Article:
Both on-premise and cloud-based applications can provide attackers with enough context to commit fraud, reach a user or customer through social engineering, or otherwise penetrate a network. Protecting access to applications concerning money or customer data must be protected.
Eventually, bad guys will target data, whether it’s an entire database of personally-identifying information or the details of a single banking transaction. Regardless of the target or intent, any data that could be of value to a cybercriminal must be secured.
Designing Layered Security
Many technologies can be put in place to address each of the layers discussed above. But, given that most MSPs are small businesses themselves, a layered security rollout must be practical. Let’s begin with some “low-hanging” options for establishing a layered security strategy:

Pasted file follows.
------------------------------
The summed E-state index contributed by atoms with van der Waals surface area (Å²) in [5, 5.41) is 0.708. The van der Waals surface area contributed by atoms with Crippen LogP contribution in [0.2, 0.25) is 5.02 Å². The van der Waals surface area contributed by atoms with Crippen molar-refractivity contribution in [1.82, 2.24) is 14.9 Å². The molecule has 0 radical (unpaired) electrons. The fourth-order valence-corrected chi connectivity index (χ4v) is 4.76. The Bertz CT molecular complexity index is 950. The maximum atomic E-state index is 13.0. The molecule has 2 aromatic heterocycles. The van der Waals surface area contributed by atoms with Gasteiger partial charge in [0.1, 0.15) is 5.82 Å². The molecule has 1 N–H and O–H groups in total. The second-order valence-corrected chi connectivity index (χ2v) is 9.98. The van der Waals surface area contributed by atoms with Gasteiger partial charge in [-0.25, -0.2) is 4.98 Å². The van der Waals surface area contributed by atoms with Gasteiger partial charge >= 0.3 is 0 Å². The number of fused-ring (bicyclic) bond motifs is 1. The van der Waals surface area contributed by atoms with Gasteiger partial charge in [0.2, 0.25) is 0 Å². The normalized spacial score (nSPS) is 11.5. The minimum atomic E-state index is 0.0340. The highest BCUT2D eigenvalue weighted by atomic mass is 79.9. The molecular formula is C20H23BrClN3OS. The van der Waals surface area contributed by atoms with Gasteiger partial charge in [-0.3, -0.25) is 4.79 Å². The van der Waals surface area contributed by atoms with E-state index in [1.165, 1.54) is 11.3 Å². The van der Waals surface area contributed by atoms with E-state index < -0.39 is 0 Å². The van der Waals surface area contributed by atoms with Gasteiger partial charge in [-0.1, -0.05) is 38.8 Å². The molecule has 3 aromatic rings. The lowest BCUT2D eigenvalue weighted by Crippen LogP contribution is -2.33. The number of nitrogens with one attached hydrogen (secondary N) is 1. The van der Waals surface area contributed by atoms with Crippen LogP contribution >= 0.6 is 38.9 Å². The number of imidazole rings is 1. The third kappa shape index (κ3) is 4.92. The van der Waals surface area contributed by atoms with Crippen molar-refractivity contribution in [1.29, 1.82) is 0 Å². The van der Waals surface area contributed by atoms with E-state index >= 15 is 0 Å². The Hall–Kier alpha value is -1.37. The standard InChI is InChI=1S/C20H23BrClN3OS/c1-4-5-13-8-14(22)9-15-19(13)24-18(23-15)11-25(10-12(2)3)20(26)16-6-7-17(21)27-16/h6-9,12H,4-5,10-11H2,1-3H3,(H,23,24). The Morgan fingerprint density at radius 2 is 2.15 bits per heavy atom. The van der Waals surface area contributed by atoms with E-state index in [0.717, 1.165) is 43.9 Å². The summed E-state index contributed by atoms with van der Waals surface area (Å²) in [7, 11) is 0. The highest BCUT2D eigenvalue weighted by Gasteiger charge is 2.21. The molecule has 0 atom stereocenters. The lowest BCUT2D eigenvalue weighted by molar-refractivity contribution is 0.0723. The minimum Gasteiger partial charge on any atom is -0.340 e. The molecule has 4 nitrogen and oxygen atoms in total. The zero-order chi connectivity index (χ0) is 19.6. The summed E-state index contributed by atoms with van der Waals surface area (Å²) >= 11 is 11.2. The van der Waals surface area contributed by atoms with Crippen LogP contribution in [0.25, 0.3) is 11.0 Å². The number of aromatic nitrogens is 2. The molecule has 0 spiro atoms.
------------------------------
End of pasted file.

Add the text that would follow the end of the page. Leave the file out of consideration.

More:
- Use reputable, proven, and multi-vector endpoint security. The primary method of entry is the endpoint. Whether through an email or web-borne attack, an attacker ultimately needs to inject malware onto an endpoint. So having endpoint security that attacks the problem with a multi-faceted approach is critical; a simple antivirus won’t do the job. Solutions that effectively address attacks include malware detection and remediation, application white and blacklisting, endpoint firewall management, and use AI and machine learning to stop zero-day attacks. These functions help address security concerns at the Logical Perimeter, Endpoint, and User.